Papal Infallibility

Infallibility is often confused with impeccability.  Impeccability is the inability to sin while infallibility (according to Catholic doctrine) is the inability to make an error in matters of faith and morals.  The Pope is infallible.  However, he is only infallible in matters of faith and morals.  Outside faith and morals, the Pope can err.  This, of course, does not mean that the Pope cannot sin. The Pope can indeed sin; therefore, he attends confessions many times.  However, in matters of faith and morals, the Pope is infallible.  In other words, there are no errors in the doctrines and catechisms of the Catholic Church nor in the Code of Canon Law of the Catholic Church despite the sins of the Pope and bishops.

The doctrine of infallibility is not a new one and goes back to Early Christianity.  According to Catholic Answers on infallibility: Christ instructed the Church to preach everything he taught (Matt. 28:19-20) and promised the protection of the Holy Spirit to "guide you into all the truth" (John 16:13).  That mandate and that promise guarantee the Church will never fall away from his teachings (Matt. 16:18, 1 Tim. 3:15), even if individual Catholics might.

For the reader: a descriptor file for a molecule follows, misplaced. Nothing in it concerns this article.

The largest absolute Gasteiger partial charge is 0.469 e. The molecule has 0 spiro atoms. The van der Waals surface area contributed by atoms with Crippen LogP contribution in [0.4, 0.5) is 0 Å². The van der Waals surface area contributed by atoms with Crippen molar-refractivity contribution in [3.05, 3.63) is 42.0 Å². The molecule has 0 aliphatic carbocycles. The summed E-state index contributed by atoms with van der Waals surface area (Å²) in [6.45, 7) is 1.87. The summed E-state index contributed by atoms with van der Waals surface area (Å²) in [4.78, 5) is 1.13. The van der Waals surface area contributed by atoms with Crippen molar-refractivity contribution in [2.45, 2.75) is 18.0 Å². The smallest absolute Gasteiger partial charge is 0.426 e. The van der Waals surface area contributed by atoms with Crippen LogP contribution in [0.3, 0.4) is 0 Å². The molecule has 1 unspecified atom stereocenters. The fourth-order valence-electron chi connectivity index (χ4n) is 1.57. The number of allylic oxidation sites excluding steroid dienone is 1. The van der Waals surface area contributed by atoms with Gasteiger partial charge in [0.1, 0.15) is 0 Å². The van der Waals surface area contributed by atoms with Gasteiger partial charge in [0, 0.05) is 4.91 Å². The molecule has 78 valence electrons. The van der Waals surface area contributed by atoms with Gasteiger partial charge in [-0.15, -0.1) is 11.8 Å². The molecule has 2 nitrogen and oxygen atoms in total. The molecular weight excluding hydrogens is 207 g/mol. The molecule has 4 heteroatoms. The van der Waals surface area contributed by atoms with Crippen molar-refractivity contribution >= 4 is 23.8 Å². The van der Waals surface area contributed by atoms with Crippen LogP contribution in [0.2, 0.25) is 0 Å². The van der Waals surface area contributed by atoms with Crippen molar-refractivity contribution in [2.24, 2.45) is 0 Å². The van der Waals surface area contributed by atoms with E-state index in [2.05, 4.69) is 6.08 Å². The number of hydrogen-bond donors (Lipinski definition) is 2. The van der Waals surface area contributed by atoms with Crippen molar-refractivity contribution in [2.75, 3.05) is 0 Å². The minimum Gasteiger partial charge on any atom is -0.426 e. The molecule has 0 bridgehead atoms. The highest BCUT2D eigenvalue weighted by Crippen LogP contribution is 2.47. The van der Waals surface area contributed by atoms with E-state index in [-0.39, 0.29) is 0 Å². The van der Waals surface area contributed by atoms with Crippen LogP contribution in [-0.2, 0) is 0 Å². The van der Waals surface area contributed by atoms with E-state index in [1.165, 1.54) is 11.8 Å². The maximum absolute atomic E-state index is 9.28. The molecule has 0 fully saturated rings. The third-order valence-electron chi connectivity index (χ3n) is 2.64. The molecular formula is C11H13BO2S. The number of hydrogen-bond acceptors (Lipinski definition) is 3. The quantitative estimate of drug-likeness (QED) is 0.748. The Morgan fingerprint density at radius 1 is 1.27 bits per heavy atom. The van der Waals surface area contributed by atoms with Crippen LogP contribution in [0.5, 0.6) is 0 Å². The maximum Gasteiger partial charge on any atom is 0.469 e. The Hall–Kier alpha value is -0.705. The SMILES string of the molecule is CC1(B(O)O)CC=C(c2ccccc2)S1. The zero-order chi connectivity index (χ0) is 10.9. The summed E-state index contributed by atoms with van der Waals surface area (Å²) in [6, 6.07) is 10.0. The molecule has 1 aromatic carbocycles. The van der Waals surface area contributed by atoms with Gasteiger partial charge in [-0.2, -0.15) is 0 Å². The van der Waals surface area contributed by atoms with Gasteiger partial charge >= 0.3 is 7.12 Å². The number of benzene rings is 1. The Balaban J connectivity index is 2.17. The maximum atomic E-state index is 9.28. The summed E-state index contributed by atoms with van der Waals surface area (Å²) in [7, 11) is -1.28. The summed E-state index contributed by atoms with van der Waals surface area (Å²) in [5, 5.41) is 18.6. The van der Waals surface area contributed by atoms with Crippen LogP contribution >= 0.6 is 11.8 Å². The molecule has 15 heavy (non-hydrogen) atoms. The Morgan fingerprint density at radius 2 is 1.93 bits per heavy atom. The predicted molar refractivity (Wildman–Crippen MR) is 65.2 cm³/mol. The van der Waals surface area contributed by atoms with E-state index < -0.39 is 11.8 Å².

It is the infallible Holy Spirit who uses fallible man to teach infallibly. The Holy Bible tells us that the Holy Spirit can speak through His bishops and priests (the bold is my emphasis). 

Mark 13:11   “But when they arrest you and deliver you up, do not worry beforehand, or premeditatefn what you will speak. But whatever is given you in that hour, speak that; for it is not you who speak, but the Holy Spirit.

Catholic Answers gives a more thorough explanation on infallibility in their website: 

Papal Infallibility

There are only two doctrines that the Pope has spoken in ex cathedra (from the chair of Peter); therefore, these two are declared "infallible."  The first to be declared in ex cathedra was the Immaculate Conception by Pope Pius IX in 1854.  The second was the Assumption of the Blessed Virgin Mary by Pope Pius XII in 1950.